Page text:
F. Selection Preview: If you want to see the selection on which you’re currently working on the entire image instead of just the little preview window inside the Color Range dialog, you can turn on one of the Selection Preview options in the drop-down menu at the bottom of the dialog. This will turn your whole image into a preview of what the selection will include/exclude as you work to perfect it.



Are you starting to see the mighty power behind this tiny little dialog? It’s truly awesome! But let’s get into a real-life example. Here’s an image I took on one of my trips to South Africa.

I want to make the sky slightly bluer, so I’ll start by choosing the Color Range option from the Select menu. Once inside the dialog, I’ll choose Cyans from the Select drop-down menu, and click OK. This gives me a bunch of marching ants around the sky area.

Now that Photoshop has done the hard work of creating the intricate selection for me, I can easily turn it into a mask with only one click. I want to add a Hue/Saturation adjustment layer from my Adjustments panel (Window>Adjustments). Hue/Saturation automatically comes with a mask, which will automatically use the selection in the image to generate the mask. Here’s the mask that was immediately created for me.

Can I just take a moment to point out that we’ve created a detailed mask with only a mouse click and no free-hand painting? Yeah, we just did that!



Sometimes the mask I get when I use Color Range is really detailed, but I need the mask to be more extreme, so I need to tweak the mask that I currently have. To do this, hold down Option (PC: Alt) and click on the layer mask thumbnail to preview the mask on the whole image. Then press Command-L (PC: Ctrl-L) to bring up the Levels dialog. In the Input Levels section, pull the highlight and midtone sliders to the left to make the mask more “polarized” or more black-and-white (with less grey). Take a look at the two screen grabs below and look at the different positions of the sliders and see how it changes the areas that are white, gray, and black in the mask.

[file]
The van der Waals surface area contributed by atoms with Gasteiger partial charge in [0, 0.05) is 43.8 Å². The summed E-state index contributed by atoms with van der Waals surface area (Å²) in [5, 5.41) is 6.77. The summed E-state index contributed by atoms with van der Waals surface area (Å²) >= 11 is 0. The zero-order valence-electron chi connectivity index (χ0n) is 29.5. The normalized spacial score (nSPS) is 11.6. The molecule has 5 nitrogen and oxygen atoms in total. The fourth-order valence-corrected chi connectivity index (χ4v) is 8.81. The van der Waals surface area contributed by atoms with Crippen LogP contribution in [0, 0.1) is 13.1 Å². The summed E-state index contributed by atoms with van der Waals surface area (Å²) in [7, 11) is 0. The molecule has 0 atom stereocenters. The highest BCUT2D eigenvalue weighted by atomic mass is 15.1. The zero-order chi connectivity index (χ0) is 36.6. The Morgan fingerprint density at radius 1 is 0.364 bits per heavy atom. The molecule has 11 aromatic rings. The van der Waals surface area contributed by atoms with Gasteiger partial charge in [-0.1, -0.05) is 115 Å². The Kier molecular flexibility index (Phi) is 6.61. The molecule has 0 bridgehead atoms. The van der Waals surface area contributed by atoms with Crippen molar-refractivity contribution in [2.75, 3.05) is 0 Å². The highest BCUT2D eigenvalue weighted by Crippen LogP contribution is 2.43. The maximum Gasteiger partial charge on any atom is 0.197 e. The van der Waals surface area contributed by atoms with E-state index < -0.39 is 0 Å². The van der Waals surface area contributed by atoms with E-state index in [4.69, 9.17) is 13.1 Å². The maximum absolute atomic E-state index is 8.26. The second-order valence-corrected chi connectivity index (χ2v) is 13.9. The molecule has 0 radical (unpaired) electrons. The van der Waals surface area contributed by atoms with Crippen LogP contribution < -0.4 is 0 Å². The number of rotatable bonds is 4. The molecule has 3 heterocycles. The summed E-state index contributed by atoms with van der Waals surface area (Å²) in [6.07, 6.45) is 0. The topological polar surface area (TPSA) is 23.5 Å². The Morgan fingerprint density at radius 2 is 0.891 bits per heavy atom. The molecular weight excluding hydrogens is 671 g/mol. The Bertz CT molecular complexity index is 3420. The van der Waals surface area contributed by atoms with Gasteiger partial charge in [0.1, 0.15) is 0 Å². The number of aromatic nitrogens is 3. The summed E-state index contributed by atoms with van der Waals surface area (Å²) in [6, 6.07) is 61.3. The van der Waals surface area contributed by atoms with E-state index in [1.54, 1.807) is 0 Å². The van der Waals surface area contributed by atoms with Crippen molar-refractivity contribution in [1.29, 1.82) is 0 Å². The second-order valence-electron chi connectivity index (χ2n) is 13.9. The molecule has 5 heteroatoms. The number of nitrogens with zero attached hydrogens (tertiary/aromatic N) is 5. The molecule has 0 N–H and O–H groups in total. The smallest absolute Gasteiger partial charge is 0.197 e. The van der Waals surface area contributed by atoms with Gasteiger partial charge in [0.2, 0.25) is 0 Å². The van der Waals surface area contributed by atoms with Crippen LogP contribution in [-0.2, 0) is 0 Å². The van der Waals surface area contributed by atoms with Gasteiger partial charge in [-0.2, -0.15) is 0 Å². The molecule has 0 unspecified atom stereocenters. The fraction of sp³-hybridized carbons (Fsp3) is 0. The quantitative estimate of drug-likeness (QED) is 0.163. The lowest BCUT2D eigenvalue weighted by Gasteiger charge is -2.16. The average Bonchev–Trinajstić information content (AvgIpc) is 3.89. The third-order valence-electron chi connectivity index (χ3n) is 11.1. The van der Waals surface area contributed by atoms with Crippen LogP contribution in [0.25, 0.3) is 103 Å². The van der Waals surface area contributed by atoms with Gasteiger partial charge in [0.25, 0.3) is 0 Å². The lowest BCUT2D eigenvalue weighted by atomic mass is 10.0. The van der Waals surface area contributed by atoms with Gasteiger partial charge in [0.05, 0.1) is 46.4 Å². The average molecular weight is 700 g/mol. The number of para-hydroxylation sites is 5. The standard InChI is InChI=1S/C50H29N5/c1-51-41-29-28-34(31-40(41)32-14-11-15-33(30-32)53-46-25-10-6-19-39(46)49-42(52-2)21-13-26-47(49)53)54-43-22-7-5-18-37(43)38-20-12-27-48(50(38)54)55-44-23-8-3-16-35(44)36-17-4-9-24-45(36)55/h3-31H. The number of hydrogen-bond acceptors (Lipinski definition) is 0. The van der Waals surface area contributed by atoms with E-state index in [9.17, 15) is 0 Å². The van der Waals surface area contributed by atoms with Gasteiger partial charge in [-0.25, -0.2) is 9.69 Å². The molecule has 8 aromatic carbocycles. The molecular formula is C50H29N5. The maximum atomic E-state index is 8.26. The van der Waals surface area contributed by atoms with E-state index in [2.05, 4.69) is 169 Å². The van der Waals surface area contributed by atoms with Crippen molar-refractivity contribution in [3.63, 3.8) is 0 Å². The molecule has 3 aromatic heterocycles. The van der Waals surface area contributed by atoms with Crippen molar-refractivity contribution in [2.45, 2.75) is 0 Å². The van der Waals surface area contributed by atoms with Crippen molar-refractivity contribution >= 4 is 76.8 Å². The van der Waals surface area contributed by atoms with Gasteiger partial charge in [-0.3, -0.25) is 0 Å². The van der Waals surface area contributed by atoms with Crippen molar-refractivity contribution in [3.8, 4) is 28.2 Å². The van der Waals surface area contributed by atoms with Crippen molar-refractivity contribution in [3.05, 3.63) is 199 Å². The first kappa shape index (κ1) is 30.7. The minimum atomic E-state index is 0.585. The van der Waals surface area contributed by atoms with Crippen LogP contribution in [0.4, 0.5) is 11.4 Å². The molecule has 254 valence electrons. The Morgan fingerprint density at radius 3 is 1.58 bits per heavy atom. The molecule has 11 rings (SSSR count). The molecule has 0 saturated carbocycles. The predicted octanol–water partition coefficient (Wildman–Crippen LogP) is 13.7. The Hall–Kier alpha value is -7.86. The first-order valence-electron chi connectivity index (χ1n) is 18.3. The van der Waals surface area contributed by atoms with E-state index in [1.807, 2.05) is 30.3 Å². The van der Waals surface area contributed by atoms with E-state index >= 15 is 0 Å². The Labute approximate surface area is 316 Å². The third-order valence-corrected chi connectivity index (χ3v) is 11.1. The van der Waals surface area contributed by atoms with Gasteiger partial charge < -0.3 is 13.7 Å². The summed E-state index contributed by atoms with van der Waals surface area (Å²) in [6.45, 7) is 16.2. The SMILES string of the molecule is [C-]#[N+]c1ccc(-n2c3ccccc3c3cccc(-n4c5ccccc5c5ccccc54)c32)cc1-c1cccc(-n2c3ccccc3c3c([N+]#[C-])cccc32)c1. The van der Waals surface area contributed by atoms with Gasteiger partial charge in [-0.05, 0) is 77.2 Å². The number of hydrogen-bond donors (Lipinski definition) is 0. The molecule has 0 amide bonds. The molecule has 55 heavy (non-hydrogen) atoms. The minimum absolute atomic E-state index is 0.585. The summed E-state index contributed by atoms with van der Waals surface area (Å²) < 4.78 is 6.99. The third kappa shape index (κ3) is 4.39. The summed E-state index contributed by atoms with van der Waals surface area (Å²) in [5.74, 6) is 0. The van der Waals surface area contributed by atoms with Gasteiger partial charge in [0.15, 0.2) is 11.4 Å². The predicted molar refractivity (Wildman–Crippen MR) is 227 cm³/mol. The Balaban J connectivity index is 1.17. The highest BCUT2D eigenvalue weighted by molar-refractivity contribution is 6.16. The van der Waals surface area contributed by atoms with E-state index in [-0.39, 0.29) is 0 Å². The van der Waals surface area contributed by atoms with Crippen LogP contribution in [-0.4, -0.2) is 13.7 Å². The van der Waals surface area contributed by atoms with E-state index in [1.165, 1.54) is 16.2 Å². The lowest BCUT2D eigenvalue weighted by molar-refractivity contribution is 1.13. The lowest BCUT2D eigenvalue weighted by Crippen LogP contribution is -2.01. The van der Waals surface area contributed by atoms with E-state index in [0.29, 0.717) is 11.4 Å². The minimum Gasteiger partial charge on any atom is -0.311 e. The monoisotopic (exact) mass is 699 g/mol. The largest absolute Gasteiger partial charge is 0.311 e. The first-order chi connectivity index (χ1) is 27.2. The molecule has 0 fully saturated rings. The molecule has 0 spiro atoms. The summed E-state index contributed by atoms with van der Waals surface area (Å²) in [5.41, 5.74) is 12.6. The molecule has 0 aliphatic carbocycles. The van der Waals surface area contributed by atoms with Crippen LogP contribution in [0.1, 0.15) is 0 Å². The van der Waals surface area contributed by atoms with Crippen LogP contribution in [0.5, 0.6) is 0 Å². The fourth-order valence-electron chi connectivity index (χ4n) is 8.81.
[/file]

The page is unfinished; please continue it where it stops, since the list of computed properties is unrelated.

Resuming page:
Click OK in the Levels dialog, and then hold Option (PC: Alt) again while clicking on the layer mask thumbnail once more to turn the mask preview off and go back to looking at the actual image and not the mask.

Now that I’ve polarized my mask, I can  back on the layer thumbnail of the Hue/Saturation adjustment layer and modify the settings to make the sky bluer. In the Properties panel, I’ll increase the Saturation to +27.

Since I’ve already created the mask to reveal only the adjustment on the blue sky, it’s safe to increase the Saturation of all the colors (the Master channel) instead of just focusing on the Cyans/Blues, because I know the mask will only allow the increased Saturation to affect the areas I want! Nifty, right? Here’s the before and after of the image with the better sky.



Lastly, let’s talk about my favorite way to use this tool. As I mentioned previously, Color Range has the option to isolate only skin tones in an image. Here’s one of my signature shots that I’ll use for this example. I’d like to increase the lightness of the skin tones just slightly.

Let’s see how easily Photoshop can create a mask of the skin tones in this photo. We’ll start again by selecting Color Range from the Select menu, and then I’ll choose Skin Tones from the Select drop-down menu. 

Wow, check out this exceptionally detailed mask I was able to create in all of 2.2 seconds with the help of this dialog.

Once we click OK, the marching ants will appear on the image showing us where Photoshop has made its selection. All we have left to do is save it to a mask by clicking the Curves adjustment icon in the Adjustments panel. Then, we can very slightly increase the lightness of the skin tones by modifying the curve in the Properties panel.

And, here’s what the final image looks like.

In this article, I purposefully didn’t do a ton of modifications to each of the images because this tutorial is about the Color Range tool and teaching you how to use it to create detailed, super-charged masks without any freehand masking at all. So get in there and start experimenting with this fantastic, and oftentimes totally underrated tool. I guarantee it will save you loads of time on your future retouching projects!


This article originally published in the July, 2017 issue of Photoshop User magazine.